Why Is It Called Horseradish?

Have you ever heard of horseradish? Many condiment lovers may be familiar with this punchy spicy root, but few may know where the name comes from.

In this article, we will uncover the mystery of how this beloved condiment got its name. We will explore the various theories and theories, while giving you a detailed look at what makes horseradish the powerful condiment it is today. So, without further ado, let’s delve into the answer to the question: why is it called horseradish?

Why Is It Called Horseradish?

Horseradish is a root vegetable widely used in sauces, condiments, and as a flavoring in dishes around the world. It is known for its strong flavor and pungent aroma.

But where did this ubiquitous vegetable get its strange name?

A Brief Overview of Horseradish History

Horseradish (or Armoracia rusticana) was first referenced in texts as far back as the 15th century, where it grew wild in the woods of Europe.

It was once used to top sandwiches in the UK and even cooked with onions to make a type of relish. As the popularity of this root vegetable spread, it became popular throughout Europe and eventually gained a foothold in the United States.

Why Is It Called Horseradish?

There are a few different theories as to why this root vegetable is called horseradish. One popular theory is that it was named after the Old World rooster, or “horse” in German.

This is because it is said that the pungent odor of horseradish was likened to that of a rooster. Other theories suggest that it was named after the fact that it looks like a horse’s tail and is dug from the ground in much the same way a root vegetable is.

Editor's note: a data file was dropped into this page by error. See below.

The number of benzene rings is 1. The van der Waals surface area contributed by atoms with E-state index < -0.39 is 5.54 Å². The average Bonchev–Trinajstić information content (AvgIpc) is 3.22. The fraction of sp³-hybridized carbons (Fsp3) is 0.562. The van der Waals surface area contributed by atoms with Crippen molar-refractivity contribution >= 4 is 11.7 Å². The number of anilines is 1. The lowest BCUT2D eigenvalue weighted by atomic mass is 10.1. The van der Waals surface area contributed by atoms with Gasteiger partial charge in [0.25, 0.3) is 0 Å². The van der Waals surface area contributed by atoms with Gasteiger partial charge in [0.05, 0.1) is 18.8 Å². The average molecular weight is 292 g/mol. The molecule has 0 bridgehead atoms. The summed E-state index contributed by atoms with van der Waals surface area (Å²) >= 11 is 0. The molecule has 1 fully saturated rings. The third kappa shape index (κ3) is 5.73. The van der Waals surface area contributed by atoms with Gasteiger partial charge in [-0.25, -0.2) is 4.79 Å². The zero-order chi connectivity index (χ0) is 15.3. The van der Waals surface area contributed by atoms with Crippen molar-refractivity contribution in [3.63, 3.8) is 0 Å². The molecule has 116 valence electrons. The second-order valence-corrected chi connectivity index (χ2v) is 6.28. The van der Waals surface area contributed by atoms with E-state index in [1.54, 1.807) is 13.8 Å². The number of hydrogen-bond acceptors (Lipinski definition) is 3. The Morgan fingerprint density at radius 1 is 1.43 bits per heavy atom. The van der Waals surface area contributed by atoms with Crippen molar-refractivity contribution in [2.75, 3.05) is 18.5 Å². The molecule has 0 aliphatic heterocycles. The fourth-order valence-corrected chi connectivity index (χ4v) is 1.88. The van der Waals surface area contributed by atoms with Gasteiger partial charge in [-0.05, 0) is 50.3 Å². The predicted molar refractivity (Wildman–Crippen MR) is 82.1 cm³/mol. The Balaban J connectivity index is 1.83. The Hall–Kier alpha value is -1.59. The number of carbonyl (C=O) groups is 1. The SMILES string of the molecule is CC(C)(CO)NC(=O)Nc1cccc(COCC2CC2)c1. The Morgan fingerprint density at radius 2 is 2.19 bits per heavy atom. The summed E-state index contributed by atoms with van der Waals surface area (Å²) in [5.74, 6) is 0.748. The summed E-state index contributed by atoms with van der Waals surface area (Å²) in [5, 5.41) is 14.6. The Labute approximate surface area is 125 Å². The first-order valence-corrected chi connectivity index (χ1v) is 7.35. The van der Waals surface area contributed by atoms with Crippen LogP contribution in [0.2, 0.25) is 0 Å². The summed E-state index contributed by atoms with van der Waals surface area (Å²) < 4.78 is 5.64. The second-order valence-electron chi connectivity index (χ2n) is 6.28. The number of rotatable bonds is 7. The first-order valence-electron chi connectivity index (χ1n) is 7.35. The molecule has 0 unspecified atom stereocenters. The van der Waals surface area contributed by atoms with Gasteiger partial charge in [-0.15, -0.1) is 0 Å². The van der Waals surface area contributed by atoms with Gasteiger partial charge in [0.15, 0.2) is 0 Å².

Yet another theory suggests it is named after the Greek-derived term, “armoraco”, which refers to the armor-like leaves which sprout from the stem of the horseradish plant.

Culinary Uses for Horseradish

Horseradish has a long history in cookery, and its pungent flavor and aroma make it a versatile ingredient. It can be used in sauces and condiments, such as wasabi and mustard, or even eaten raw with red meat or added to a variety of dishes.

Horseradish can also be used to create a tincture that can be used topically to treat rheumatism, muscle aches, and other afflictions. Additionally, horseradish is known to contain several compounds that may have medicinal properties, such as anti-inflammatory, anti-bacterial and anti-viral properties.


Though the exact origin of the name “horseradish” is largely unknown, it is a staple ingredient in many dishes around the world. Various theories suggest it was given its name due to its similarity to a rooster, its appearance as a horse’s tail, or for its armor-like leaves. Along with its culinary uses, it may have medicinal properties that can be used to treat a plethora of ailments. Citation URL: https://www. thekitchn. com/history-of-horseradish-235056https://www. healthline. com/health/horseradish#health-benefits

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